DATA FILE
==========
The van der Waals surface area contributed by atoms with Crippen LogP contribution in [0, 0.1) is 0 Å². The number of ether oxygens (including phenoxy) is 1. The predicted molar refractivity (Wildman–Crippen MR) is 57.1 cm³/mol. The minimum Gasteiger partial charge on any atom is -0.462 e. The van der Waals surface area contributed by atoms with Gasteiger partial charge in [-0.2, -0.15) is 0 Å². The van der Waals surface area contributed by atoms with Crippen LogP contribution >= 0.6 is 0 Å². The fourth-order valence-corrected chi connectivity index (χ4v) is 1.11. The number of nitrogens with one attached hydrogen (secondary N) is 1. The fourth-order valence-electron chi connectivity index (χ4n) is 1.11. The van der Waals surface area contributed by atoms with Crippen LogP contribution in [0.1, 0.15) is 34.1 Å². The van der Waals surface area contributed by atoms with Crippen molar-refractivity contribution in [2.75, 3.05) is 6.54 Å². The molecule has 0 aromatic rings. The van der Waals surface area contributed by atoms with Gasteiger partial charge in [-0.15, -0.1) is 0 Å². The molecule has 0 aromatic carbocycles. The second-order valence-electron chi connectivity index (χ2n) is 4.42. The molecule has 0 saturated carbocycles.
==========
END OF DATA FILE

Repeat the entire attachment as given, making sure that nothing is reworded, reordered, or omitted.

The van der Waals surface area contributed by atoms with Crippen LogP contribution in [0, 0.1) is 0 Å². The number of ether oxygens (including phenoxy) is 1. The predicted molar refractivity (Wildman–Crippen MR) is 57.1 cm³/mol. The minimum Gasteiger partial charge on any atom is -0.462 e. The van der Waals surface area contributed by atoms with Gasteiger partial charge in [-0.2, -0.15) is 0 Å². The van der Waals surface area contributed by atoms with Crippen LogP contribution >= 0.6 is 0 Å². The fourth-order valence-corrected chi connectivity index (χ4v) is 1.11. The number of nitrogens with one attached hydrogen (secondary N) is 1. The fourth-order valence-electron chi connectivity index (χ4n) is 1.11. The van der Waals surface area contributed by atoms with Crippen LogP contribution in [0.1, 0.15) is 34.1 Å². The van der Waals surface area contributed by atoms with Crippen molar-refractivity contribution in [2.75, 3.05) is 6.54 Å². The molecule has 0 aromatic rings. The van der Waals surface area contributed by atoms with Gasteiger partial charge in [-0.15, -0.1) is 0 Å². The molecule has 0 aromatic carbocycles. The second-order valence-electron chi connectivity index (χ2n) is 4.42. The molecule has 0 saturated carbocycles.